General Insurance value measures

In October 2019 we launched the fourth General insurance (GI) value measures pilot. Participating insurers have reported their value measures data to us from three areas: claims frequencies, claims acceptance rates and average claims pay-outs. The publication of the value measures pilot data has been delayed. Please see our page on coronavirus information for firms for further updates.

In January 2019 we consulted on proposals requiring firms to report General Insurance (GI) value measures data to the FCA for publication.

We received feedback from 36 respondents which gave us important insights into our proposals. We continue to believe that value measures are necessary to help us ensure that consumers get value from GI products. 

We are keen to ensure that our work on value measures is aligned with any remedies being developed through the GI pricing practices (GIPP) market study. We will therefore refine the value measures proposals alongside work on GIPP remedies and expect to publish any value measures Policy Statement alongside our Final Report on GIPP.


Read Consultation Paper 19/8

View the 2018 data

View the 2017 data

Download the 2017 and 2018 comparison data (XLSX)

In January 2019 we published the third set of data in our general insurance value measures pilot, covering data for the year ended 31 August 2018.

The value measures data will provides firms, market commentators and organisations such as consumer groups with common indicators of value across a range of insurance products. By publishing this information, we aim to create incentives for firms to compete on broader elements of product value than price alone, and to improve the value of the products and services they offer consumers.

This publication covers the year ended 31 August 2018. The previous datasets for the year ended 31 August 2016 and 31 August 2017 were published in January 2017 and March 2018 respectively. 

Firm data

Key trends from the 2018 data

We also use the pilot data to monitor trends in the market. For the data that are comparable year on year, we set out some of the high-level comparisons between the 2017 and 2018 data.

Chart tips: hover over data series to view the data values and filter the data categories by clicking on the legend.

Figure 1: Claims frequencies

The value measures data show that claims frequencies have reduced slightly for home from 5.3% to 5.0% and home emergency (add-ons) from 7.1% to 6.1%, while claims frequencies for home emergency (standalone) have increased from 62% to 68% and key cover have increased from 1.6% to 1.9%. Average claims payouts for home insurance increased from £3,400 to £3,500.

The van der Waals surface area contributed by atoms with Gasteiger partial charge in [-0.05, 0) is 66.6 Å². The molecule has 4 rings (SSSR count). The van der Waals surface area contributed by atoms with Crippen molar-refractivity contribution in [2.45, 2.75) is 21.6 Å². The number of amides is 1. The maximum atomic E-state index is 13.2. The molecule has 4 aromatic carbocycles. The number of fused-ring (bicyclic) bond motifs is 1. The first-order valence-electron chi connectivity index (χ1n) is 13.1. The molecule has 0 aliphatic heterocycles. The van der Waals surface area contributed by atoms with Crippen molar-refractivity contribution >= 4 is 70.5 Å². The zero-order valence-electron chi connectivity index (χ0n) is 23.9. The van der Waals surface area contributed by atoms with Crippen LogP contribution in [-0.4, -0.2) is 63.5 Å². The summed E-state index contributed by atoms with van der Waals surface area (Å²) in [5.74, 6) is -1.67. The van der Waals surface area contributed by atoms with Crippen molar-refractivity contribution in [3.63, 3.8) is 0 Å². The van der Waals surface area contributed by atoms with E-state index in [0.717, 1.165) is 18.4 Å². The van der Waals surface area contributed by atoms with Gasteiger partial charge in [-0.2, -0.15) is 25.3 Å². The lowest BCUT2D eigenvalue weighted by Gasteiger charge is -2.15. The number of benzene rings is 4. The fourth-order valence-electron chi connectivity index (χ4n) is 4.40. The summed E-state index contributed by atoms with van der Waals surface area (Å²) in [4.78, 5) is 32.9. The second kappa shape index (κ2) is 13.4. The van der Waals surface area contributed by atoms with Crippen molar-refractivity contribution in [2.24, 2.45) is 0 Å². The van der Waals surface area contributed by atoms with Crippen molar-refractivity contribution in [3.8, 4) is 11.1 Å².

Data table

Figure 2: Proportion of firm product submissions with claims acceptance rates above 90%

In terms of the 2018 claims acceptance rates, the chart below shows that almost three quarters of product submissions from firms involved in the pilot reported claims acceptance rates above 90%.


Data table

Figure 3: Claims acceptance rates

If we compare claims acceptance rates for 2017 and 2018, the value measures data show that claims acceptance rates have remained relatively stable across the pilot products. However, we have seen a decrease in the proportion of key cover claims which were accepted from 86% to 57%. This was largely driven by an increase in rejected claims by one firm. 


Data table

Pilot products

The general insurance products included are:

  • Home (combined buildings and contents)
  • Home emergency insurance
  • Personal accident insurance sold as an add-on to motor or home insurance
  • Key cover sold as an add-on to motor insurance

Value measures

The value measures included in the pilot are:

  • Claims frequencies: How often consumers are claiming on their insurance policies – calculated as the number of claims registered, divided by the average number of policies in force
  • Claims acceptance rates: How likely claims are to be accepted – calculated as the number of claims registered less the number of claims rejected, divided by the number of claims that have been registered.
  • Average claims pay-out: Average claims pay-out which could include internal costs and relevant external costs as well as pay-outs to policy beneficiaries. For example, costs could include internal or external claim investigation costs or payments to third parties to repair a customer’s damaged wall.

Find out more detail on the definitions and the information request and guidance we gave to firms providing the data.


In our general insurance add-ons market study we found poor value in both add-on and some stand-alone products sold by firms. Following the market study, we announced in Feedback Statement 16/01 that we would pilot the publication of value measures data. We have now published three annual sets of data covering claims frequencies, claims acceptance rates and average claims pay-out by UK and EEA insurers for four general insurance products. The pilot has allowed us to develop and refine value measures and obtain evidence on its impact ahead of the consultation proposals we have published.

To find out more about the background to the pilot see:

DP 15/4 – Developing General Insurance Add-ons Market Study – Remedies: Value Measures

FS 16/01 – Feedback Statement on DP15/4 – General insurance value measures